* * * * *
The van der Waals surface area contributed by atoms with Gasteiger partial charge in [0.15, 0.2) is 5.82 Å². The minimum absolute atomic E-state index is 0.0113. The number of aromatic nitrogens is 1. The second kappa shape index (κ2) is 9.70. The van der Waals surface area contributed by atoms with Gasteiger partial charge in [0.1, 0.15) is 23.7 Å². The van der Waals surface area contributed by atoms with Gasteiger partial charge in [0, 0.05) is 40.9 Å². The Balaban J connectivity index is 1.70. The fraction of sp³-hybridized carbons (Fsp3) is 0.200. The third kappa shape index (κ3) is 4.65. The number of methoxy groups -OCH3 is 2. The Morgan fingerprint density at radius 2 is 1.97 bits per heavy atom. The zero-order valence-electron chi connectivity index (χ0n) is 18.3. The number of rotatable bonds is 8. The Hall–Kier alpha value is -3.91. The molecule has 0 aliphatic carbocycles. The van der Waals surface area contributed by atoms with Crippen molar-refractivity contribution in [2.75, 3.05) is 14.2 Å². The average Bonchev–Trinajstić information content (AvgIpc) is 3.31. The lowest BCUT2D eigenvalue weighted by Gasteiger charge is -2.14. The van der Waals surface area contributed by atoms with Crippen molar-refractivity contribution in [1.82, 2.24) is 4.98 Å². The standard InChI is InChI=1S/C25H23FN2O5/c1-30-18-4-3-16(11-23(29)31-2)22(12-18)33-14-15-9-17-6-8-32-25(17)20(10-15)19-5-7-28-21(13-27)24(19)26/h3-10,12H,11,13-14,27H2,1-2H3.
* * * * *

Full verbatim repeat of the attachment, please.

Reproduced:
The van der Waals surface area contributed by atoms with Gasteiger partial charge in [0.15, 0.2) is 5.82 Å². The minimum absolute atomic E-state index is 0.0113. The number of aromatic nitrogens is 1. The second kappa shape index (κ2) is 9.70. The van der Waals surface area contributed by atoms with Gasteiger partial charge in [0.1, 0.15) is 23.7 Å². The van der Waals surface area contributed by atoms with Gasteiger partial charge in [0, 0.05) is 40.9 Å². The Balaban J connectivity index is 1.70. The fraction of sp³-hybridized carbons (Fsp3) is 0.200. The third kappa shape index (κ3) is 4.65. The number of methoxy groups -OCH3 is 2. The Morgan fingerprint density at radius 2 is 1.97 bits per heavy atom. The zero-order valence-electron chi connectivity index (χ0n) is 18.3. The number of rotatable bonds is 8. The Hall–Kier alpha value is -3.91. The molecule has 0 aliphatic carbocycles. The van der Waals surface area contributed by atoms with Crippen molar-refractivity contribution in [2.75, 3.05) is 14.2 Å². The average Bonchev–Trinajstić information content (AvgIpc) is 3.31. The lowest BCUT2D eigenvalue weighted by Gasteiger charge is -2.14. The van der Waals surface area contributed by atoms with Crippen molar-refractivity contribution in [1.82, 2.24) is 4.98 Å². The standard InChI is InChI=1S/C25H23FN2O5/c1-30-18-4-3-16(11-23(29)31-2)22(12-18)33-14-15-9-17-6-8-32-25(17)20(10-15)19-5-7-28-21(13-27)24(19)26/h3-10,12H,11,13-14,27H2,1-2H3.